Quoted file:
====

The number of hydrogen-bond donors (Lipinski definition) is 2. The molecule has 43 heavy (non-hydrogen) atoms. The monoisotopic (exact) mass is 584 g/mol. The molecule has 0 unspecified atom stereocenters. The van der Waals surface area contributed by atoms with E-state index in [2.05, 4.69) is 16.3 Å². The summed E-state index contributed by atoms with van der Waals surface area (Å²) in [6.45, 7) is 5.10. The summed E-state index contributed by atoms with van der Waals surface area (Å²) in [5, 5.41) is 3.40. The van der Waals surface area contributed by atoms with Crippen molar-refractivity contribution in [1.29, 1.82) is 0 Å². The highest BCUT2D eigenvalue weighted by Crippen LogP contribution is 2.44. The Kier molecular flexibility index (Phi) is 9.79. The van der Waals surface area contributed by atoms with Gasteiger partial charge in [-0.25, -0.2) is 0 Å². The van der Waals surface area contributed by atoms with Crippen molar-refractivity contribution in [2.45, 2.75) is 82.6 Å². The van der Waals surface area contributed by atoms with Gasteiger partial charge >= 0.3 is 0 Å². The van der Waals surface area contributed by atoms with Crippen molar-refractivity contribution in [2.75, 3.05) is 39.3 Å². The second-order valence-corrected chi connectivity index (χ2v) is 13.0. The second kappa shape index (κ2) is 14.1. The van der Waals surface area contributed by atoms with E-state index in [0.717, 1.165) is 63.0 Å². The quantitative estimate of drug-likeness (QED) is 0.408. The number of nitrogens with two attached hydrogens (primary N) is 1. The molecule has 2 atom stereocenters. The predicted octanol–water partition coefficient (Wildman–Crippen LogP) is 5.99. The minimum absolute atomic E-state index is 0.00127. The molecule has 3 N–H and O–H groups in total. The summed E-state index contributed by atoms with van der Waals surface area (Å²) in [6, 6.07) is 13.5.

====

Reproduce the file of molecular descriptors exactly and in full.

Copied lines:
The number of hydrogen-bond donors (Lipinski definition) is 2. The molecule has 43 heavy (non-hydrogen) atoms. The monoisotopic (exact) mass is 584 g/mol. The molecule has 0 unspecified atom stereocenters. The van der Waals surface area contributed by atoms with E-state index in [2.05, 4.69) is 16.3 Å². The summed E-state index contributed by atoms with van der Waals surface area (Å²) in [6.45, 7) is 5.10. The summed E-state index contributed by atoms with van der Waals surface area (Å²) in [5, 5.41) is 3.40. The van der Waals surface area contributed by atoms with Crippen molar-refractivity contribution in [1.29, 1.82) is 0 Å². The highest BCUT2D eigenvalue weighted by Crippen LogP contribution is 2.44. The Kier molecular flexibility index (Phi) is 9.79. The van der Waals surface area contributed by atoms with Gasteiger partial charge in [-0.25, -0.2) is 0 Å². The van der Waals surface area contributed by atoms with Crippen molar-refractivity contribution in [2.45, 2.75) is 82.6 Å². The van der Waals surface area contributed by atoms with Gasteiger partial charge >= 0.3 is 0 Å². The van der Waals surface area contributed by atoms with Crippen molar-refractivity contribution in [2.75, 3.05) is 39.3 Å². The second-order valence-corrected chi connectivity index (χ2v) is 13.0. The second kappa shape index (κ2) is 14.1. The van der Waals surface area contributed by atoms with E-state index in [0.717, 1.165) is 63.0 Å². The quantitative estimate of drug-likeness (QED) is 0.408. The number of nitrogens with two attached hydrogens (primary N) is 1. The molecule has 2 atom stereocenters. The predicted octanol–water partition coefficient (Wildman–Crippen LogP) is 5.99. The minimum absolute atomic E-state index is 0.00127. The molecule has 3 N–H and O–H groups in total. The summed E-state index contributed by atoms with van der Waals surface area (Å²) in [6, 6.07) is 13.5.